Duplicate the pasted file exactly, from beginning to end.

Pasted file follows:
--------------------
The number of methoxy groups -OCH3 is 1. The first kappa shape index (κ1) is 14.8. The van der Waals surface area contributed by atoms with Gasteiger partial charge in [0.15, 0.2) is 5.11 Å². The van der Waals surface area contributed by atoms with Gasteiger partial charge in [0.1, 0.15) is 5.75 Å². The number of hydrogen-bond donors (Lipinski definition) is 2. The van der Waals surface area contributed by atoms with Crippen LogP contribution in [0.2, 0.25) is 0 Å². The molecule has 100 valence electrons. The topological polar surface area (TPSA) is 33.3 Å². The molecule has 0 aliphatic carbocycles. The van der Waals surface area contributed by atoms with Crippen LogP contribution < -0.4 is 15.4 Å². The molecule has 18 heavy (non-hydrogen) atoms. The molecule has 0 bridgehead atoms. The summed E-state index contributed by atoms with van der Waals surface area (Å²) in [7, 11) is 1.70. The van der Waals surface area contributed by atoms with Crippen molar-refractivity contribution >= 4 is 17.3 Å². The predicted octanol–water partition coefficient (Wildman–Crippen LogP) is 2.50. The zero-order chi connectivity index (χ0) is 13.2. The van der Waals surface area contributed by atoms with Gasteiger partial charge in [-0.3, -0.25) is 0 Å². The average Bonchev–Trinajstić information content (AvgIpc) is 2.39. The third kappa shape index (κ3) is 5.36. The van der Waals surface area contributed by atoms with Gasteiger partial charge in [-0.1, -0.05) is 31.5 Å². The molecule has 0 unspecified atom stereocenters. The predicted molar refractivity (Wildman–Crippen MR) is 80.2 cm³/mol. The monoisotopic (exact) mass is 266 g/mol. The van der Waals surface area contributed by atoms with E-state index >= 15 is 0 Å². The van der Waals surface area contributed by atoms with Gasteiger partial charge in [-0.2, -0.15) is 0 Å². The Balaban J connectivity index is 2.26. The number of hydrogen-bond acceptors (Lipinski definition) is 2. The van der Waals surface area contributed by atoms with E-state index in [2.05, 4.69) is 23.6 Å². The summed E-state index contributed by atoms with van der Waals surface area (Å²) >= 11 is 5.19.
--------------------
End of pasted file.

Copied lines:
The number of methoxy groups -OCH3 is 1. The first kappa shape index (κ1) is 14.8. The van der Waals surface area contributed by atoms with Gasteiger partial charge in [0.15, 0.2) is 5.11 Å². The van der Waals surface area contributed by atoms with Gasteiger partial charge in [0.1, 0.15) is 5.75 Å². The number of hydrogen-bond donors (Lipinski definition) is 2. The van der Waals surface area contributed by atoms with Crippen LogP contribution in [0.2, 0.25) is 0 Å². The molecule has 100 valence electrons. The topological polar surface area (TPSA) is 33.3 Å². The molecule has 0 aliphatic carbocycles. The van der Waals surface area contributed by atoms with Crippen LogP contribution < -0.4 is 15.4 Å². The molecule has 18 heavy (non-hydrogen) atoms. The molecule has 0 bridgehead atoms. The summed E-state index contributed by atoms with van der Waals surface area (Å²) in [7, 11) is 1.70. The van der Waals surface area contributed by atoms with Crippen molar-refractivity contribution >= 4 is 17.3 Å². The predicted octanol–water partition coefficient (Wildman–Crippen LogP) is 2.50. The zero-order chi connectivity index (χ0) is 13.2. The van der Waals surface area contributed by atoms with Gasteiger partial charge in [-0.3, -0.25) is 0 Å². The average Bonchev–Trinajstić information content (AvgIpc) is 2.39. The third kappa shape index (κ3) is 5.36. The van der Waals surface area contributed by atoms with Gasteiger partial charge in [-0.1, -0.05) is 31.5 Å². The molecule has 0 unspecified atom stereocenters. The predicted molar refractivity (Wildman–Crippen MR) is 80.2 cm³/mol. The monoisotopic (exact) mass is 266 g/mol. The van der Waals surface area contributed by atoms with E-state index >= 15 is 0 Å². The van der Waals surface area contributed by atoms with Gasteiger partial charge in [-0.2, -0.15) is 0 Å². The Balaban J connectivity index is 2.26. The number of hydrogen-bond acceptors (Lipinski definition) is 2. The van der Waals surface area contributed by atoms with E-state index in [2.05, 4.69) is 23.6 Å². The summed E-state index contributed by atoms with van der Waals surface area (Å²) >= 11 is 5.19.